A longtime staunch opponent of the Affordable Care Act decided to support expanding Medicaid in his state this week, adding to the list of conservatives who are having a change of heart on the issue, as advocates (as well as hospitals and other industry forces) continue to lobby hard for states to take full advantage of the federal funding provided in the ACA. At the same time, lawmakers from states including Mississippi continued their efforts to push for expansion as well. As full enactment of the law draws closer and closer, progressive lawmakers are growing bolder in their advocacy for full implementation of the ACA, and events this week signaled a clear shift in the political terrain in favor of supporters of health reform:
Eight years ago, progressives were recovering from an Election Day that saw a full 11 states ban same-sex marriage at the polls. The environment in early 2013 could not be more different. Coming off of historic successes at the polls in four states in November, momentum behind marriage equality efforts continues to grow in state after state in advance of what is likely to be a landmark Supreme Court decision on the issue this term:
As goes California, so goes the nation? The conservative anti-tax revolt that began in the Golden State over 30 years ago was rebuked by voters this past November when they approved Prop 30. Early in sessions in 2013, other states are showing signs of following a similar path and refusing to rely on economically destructive cuts:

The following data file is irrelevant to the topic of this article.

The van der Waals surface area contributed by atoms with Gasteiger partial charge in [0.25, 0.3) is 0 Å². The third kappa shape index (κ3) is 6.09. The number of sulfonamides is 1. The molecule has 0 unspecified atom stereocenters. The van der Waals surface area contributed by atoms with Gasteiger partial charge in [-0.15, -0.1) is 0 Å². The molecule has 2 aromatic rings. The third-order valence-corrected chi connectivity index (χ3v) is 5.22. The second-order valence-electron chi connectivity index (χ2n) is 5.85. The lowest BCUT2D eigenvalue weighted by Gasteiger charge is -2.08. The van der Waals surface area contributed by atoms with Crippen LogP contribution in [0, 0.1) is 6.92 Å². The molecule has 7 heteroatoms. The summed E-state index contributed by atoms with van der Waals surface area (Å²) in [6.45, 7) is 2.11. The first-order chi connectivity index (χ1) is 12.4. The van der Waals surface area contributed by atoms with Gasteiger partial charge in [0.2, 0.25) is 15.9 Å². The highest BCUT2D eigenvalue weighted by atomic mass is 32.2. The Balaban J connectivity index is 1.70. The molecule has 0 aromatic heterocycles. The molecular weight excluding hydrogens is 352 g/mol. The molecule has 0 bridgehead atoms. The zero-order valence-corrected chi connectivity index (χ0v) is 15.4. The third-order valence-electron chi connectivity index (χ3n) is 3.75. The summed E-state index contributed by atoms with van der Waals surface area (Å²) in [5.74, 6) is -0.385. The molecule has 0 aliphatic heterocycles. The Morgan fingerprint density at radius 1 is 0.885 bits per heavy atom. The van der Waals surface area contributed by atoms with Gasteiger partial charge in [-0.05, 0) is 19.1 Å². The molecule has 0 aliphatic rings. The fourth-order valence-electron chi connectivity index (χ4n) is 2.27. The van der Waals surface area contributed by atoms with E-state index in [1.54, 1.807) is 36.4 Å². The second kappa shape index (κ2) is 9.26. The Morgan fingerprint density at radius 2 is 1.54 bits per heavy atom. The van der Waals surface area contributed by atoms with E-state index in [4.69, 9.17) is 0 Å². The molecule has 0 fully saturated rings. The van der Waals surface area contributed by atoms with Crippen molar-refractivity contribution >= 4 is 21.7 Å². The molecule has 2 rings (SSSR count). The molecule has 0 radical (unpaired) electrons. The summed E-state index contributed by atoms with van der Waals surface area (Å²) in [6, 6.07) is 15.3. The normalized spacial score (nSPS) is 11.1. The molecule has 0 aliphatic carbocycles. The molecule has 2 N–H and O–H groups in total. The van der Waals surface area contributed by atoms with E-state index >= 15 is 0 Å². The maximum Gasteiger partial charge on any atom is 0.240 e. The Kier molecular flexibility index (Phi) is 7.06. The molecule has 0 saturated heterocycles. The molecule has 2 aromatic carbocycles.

With a Supreme Court decision and a presidential election now come and gone, conservatives in many states seem to be having second thoughts about their opposition to the Affordable Care Act. Meanwhile, progressive lawmakers in Iowa and Michigan signaled they were set to introduce legislation on Medicaid expansion:
In the furor surrounding the Obama Administration’s decision this month that contraceptive coverage be provided to women by their employer or insurer, the leadership provided by states in the debate about women’s health has often been overlooked. States have been on the forefront of the fight to ensure that women have access to contraceptives, with 28 states having laws on the books requiring access.
As conservative state Attorneys General prepare to take their efforts to overturn the Affordable Care Act all the way to Supreme Court arguments this spring, an outpouring of support for the health law from state legislators last week made it clear that those seeking to scuttle health reform are not the only ones speaking for the states. Over 500 state legislators representing all 50 states signed on to an Amicus Brief backing the constitutionality of the mimimum coverage provision of the law that was submitted to the Supreme Court last week, a broad show of support for the ACA coming at the beginning of both a pivotal election year and new legislative sessions which will see many lawmakers address the implementation of state exchanges provided for under the law. In addition to the filing of the Amicus Brief, legislators in a number of states held press conferences last week to highlight why they are standing up for the health law. Here are some state-by-state highlights of the coverage of both the brief and of the events held in state capitals across the nation last week.